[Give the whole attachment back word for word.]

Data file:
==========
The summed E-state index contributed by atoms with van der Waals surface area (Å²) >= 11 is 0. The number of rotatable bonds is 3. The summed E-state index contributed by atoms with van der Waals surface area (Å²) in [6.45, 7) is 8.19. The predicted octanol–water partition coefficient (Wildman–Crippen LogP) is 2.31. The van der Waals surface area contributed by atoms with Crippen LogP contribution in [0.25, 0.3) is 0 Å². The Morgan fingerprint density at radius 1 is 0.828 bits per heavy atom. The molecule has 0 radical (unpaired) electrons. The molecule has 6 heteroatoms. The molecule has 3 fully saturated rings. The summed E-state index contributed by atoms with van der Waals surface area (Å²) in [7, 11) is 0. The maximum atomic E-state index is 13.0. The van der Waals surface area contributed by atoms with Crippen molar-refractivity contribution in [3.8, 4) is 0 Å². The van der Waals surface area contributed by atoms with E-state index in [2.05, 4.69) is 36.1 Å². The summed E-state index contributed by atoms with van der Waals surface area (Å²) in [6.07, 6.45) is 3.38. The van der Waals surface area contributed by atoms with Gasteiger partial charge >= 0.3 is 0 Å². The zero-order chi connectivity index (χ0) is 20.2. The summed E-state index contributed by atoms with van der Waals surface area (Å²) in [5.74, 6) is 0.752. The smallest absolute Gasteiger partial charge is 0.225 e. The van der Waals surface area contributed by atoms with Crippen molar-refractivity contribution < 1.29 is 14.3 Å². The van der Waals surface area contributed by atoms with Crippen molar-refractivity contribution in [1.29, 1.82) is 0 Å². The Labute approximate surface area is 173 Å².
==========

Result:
The summed E-state index contributed by atoms with van der Waals surface area (Å²) >= 11 is 0. The number of rotatable bonds is 3. The summed E-state index contributed by atoms with van der Waals surface area (Å²) in [6.45, 7) is 8.19. The predicted octanol–water partition coefficient (Wildman–Crippen LogP) is 2.31. The van der Waals surface area contributed by atoms with Crippen LogP contribution in [0.25, 0.3) is 0 Å². The Morgan fingerprint density at radius 1 is 0.828 bits per heavy atom. The molecule has 0 radical (unpaired) electrons. The molecule has 6 heteroatoms. The molecule has 3 fully saturated rings. The summed E-state index contributed by atoms with van der Waals surface area (Å²) in [7, 11) is 0. The maximum atomic E-state index is 13.0. The van der Waals surface area contributed by atoms with Crippen molar-refractivity contribution in [3.8, 4) is 0 Å². The van der Waals surface area contributed by atoms with E-state index in [2.05, 4.69) is 36.1 Å². The summed E-state index contributed by atoms with van der Waals surface area (Å²) in [6.07, 6.45) is 3.38. The van der Waals surface area contributed by atoms with Gasteiger partial charge >= 0.3 is 0 Å². The zero-order chi connectivity index (χ0) is 20.2. The summed E-state index contributed by atoms with van der Waals surface area (Å²) in [5.74, 6) is 0.752. The smallest absolute Gasteiger partial charge is 0.225 e. The van der Waals surface area contributed by atoms with Crippen molar-refractivity contribution < 1.29 is 14.3 Å². The van der Waals surface area contributed by atoms with Crippen molar-refractivity contribution in [1.29, 1.82) is 0 Å². The Labute approximate surface area is 173 Å².